17:             Mock.Arrange(() => _orderFulfillmentService.OpenSession(Arg.IsAny<string>(), Arg.IsAny<string>()))
 18:                 .Returns(orderFulfillmentSessionId).OccursOnce();
 19:             Mock.Arrange(() => _orderFulfillmentService.IsInInventory(orderFulfillmentSessionId, itemId, 1))
 20:                 .Returns(true).OccursOnce();
 21:             Mock.Arrange(() =>
 22:                 _orderFulfillmentService.
 23:                     PlaceOrder(orderFulfillmentSessionId, Arg.IsAny<IDictionary<Guid, int>>(), Arg.IsAny<string>()))
 24:                 .Returns(true);
 25:             Mock.Arrange(() => _orderFulfillmentService.CloseSession(orderFulfillmentSessionId)).OccursOnce();
 26:  //Act
 27:             var result = _orderService.PlaceOrder(customerId, shoppingCart);
 28:  
 29:  //Assert
 30:             Assert.AreEqual(expectedOrderId, result);
 31:             Mock.Assert(_orderDataService);
 32:             Mock.Assert(_orderFulfillmentService);
 33:         }

 

(get sample code)

First I moved the declaration and population of the itemId variable from line ten to line six. Then I updated the code that creates the ShoppingCartItem on line seven to use the itemId variable as the ItemId for its item id. This change should cause the IsInInventory method to be called with the expected item id. When I run the test I can see that it now passes (figure five)

image

Figure 5 – Our test passes again

Summary

Defects happen, there is no way to completely eliminate them. But when you practice TDD your approach to defects are slightly different. Remember that defects are just new requirements and should be treated like them. Before you change your code, write a test. This will not only ensure that your defect is fixed, but will also help make sure that it stays fixed.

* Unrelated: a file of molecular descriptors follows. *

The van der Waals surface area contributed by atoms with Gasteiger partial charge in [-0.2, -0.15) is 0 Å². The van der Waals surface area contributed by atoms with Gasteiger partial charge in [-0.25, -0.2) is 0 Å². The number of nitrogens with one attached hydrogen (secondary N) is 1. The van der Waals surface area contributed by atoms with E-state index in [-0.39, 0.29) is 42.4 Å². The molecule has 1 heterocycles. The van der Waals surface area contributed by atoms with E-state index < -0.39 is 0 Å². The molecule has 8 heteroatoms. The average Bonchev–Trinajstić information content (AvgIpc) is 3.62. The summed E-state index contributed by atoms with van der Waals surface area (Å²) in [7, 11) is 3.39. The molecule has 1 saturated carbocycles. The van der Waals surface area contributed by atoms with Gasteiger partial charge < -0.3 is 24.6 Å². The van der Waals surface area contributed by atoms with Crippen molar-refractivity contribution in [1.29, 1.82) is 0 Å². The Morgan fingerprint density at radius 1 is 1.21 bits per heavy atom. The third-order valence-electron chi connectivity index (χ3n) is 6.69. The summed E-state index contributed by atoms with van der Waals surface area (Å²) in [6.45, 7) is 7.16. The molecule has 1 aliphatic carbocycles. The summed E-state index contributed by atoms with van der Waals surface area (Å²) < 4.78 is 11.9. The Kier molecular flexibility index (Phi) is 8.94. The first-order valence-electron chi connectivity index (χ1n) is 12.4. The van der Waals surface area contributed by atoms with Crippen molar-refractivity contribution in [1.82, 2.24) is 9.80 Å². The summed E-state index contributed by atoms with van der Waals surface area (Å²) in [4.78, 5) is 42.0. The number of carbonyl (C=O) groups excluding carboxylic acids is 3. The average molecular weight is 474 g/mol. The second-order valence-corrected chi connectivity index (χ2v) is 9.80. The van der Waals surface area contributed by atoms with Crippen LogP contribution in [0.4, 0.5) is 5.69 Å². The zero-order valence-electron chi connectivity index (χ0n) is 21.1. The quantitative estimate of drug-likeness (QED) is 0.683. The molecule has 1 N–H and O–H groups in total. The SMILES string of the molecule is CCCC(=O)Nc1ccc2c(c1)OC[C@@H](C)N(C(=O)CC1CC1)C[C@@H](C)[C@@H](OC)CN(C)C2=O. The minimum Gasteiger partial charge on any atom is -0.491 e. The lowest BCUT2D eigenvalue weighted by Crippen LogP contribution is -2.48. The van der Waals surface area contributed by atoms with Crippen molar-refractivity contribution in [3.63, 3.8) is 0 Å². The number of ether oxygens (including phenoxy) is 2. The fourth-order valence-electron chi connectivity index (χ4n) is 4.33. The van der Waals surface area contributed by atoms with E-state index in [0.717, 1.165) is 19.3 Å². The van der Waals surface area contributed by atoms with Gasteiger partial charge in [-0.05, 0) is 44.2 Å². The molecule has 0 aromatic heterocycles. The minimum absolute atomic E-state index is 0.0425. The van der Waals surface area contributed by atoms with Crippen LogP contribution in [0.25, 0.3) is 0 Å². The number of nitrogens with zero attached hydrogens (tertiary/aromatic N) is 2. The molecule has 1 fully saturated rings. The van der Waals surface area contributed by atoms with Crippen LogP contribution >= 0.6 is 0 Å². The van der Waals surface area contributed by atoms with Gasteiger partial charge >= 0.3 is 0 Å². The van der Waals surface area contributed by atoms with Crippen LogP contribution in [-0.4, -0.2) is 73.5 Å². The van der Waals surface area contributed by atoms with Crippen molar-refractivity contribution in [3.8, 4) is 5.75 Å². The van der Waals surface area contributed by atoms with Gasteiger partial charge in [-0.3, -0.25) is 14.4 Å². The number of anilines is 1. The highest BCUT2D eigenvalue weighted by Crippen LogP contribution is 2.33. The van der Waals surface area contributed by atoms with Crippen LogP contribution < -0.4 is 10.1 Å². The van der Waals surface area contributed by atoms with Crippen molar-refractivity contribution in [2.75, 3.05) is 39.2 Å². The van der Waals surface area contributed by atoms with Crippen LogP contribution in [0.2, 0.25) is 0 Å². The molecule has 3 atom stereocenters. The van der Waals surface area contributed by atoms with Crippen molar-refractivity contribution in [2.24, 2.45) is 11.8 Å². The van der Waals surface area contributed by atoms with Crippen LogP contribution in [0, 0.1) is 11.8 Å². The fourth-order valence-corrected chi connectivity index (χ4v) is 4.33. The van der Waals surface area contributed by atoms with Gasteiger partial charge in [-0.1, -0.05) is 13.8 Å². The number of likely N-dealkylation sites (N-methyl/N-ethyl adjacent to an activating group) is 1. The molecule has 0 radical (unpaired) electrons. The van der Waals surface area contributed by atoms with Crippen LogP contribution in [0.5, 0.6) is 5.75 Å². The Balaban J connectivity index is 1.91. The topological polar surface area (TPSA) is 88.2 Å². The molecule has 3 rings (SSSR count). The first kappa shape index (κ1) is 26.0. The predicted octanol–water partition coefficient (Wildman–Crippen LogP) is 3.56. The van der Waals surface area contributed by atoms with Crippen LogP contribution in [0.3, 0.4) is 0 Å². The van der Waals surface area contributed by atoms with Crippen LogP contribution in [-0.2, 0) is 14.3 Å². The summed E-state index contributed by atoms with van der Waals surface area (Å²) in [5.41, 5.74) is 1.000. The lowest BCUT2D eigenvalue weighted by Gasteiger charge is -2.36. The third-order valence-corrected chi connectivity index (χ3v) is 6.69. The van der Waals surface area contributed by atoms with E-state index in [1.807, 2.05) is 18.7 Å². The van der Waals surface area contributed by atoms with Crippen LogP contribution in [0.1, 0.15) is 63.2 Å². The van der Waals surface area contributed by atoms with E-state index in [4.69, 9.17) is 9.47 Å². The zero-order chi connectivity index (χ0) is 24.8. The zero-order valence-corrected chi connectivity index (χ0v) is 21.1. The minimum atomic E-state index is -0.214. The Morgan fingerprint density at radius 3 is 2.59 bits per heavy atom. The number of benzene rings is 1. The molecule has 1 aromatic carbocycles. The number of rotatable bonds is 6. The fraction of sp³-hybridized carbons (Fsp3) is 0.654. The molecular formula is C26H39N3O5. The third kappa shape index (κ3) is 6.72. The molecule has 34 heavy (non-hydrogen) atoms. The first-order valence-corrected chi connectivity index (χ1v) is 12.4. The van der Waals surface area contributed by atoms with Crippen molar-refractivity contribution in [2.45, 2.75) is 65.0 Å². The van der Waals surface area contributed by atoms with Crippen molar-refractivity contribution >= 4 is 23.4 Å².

Continue the TDD journey:

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About the Author

James Bender

is a Developer and has been involved in software development and architecture for almost 20 years. He has built everything from small, single-user applications to Enterprise-scale, multi-user systems. His specialties are .NET development and architecture, TDD, Web Development, cloud computing, and agile development methodologies. James is a Microsoft MVP and the author of two books; "Professional Test Driven Development with C#" which was released in May of 2011 and "Windows 8 Apps with HTML5 and JavaScript" which will be available soon. James has a blog at JamesCBender.com and his Twitter ID is @JamesBender. Google Profile